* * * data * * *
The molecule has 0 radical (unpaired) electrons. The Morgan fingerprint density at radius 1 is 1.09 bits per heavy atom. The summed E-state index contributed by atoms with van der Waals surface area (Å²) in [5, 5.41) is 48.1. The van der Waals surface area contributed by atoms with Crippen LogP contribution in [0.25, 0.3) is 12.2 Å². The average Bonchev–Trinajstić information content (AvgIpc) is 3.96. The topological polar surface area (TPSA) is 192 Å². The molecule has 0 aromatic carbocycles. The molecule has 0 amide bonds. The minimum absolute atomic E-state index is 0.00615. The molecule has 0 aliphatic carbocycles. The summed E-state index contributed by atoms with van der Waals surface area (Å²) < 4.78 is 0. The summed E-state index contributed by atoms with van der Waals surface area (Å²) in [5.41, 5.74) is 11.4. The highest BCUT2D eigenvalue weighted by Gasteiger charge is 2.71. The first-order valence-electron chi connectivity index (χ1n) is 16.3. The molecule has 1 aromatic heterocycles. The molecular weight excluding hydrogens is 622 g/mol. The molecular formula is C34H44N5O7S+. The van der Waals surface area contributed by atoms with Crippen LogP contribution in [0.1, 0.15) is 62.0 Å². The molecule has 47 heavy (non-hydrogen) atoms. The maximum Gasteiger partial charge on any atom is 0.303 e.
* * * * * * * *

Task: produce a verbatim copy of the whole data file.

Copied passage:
The molecule has 0 radical (unpaired) electrons. The Morgan fingerprint density at radius 1 is 1.09 bits per heavy atom. The summed E-state index contributed by atoms with van der Waals surface area (Å²) in [5, 5.41) is 48.1. The van der Waals surface area contributed by atoms with Crippen LogP contribution in [0.25, 0.3) is 12.2 Å². The average Bonchev–Trinajstić information content (AvgIpc) is 3.96. The topological polar surface area (TPSA) is 192 Å². The molecule has 0 aromatic carbocycles. The molecule has 0 amide bonds. The minimum absolute atomic E-state index is 0.00615. The molecule has 0 aliphatic carbocycles. The summed E-state index contributed by atoms with van der Waals surface area (Å²) < 4.78 is 0. The summed E-state index contributed by atoms with van der Waals surface area (Å²) in [5.41, 5.74) is 11.4. The highest BCUT2D eigenvalue weighted by Gasteiger charge is 2.71. The first-order valence-electron chi connectivity index (χ1n) is 16.3. The molecule has 1 aromatic heterocycles. The molecular weight excluding hydrogens is 622 g/mol. The molecular formula is C34H44N5O7S+. The van der Waals surface area contributed by atoms with Crippen LogP contribution in [0.1, 0.15) is 62.0 Å². The molecule has 47 heavy (non-hydrogen) atoms. The maximum Gasteiger partial charge on any atom is 0.303 e.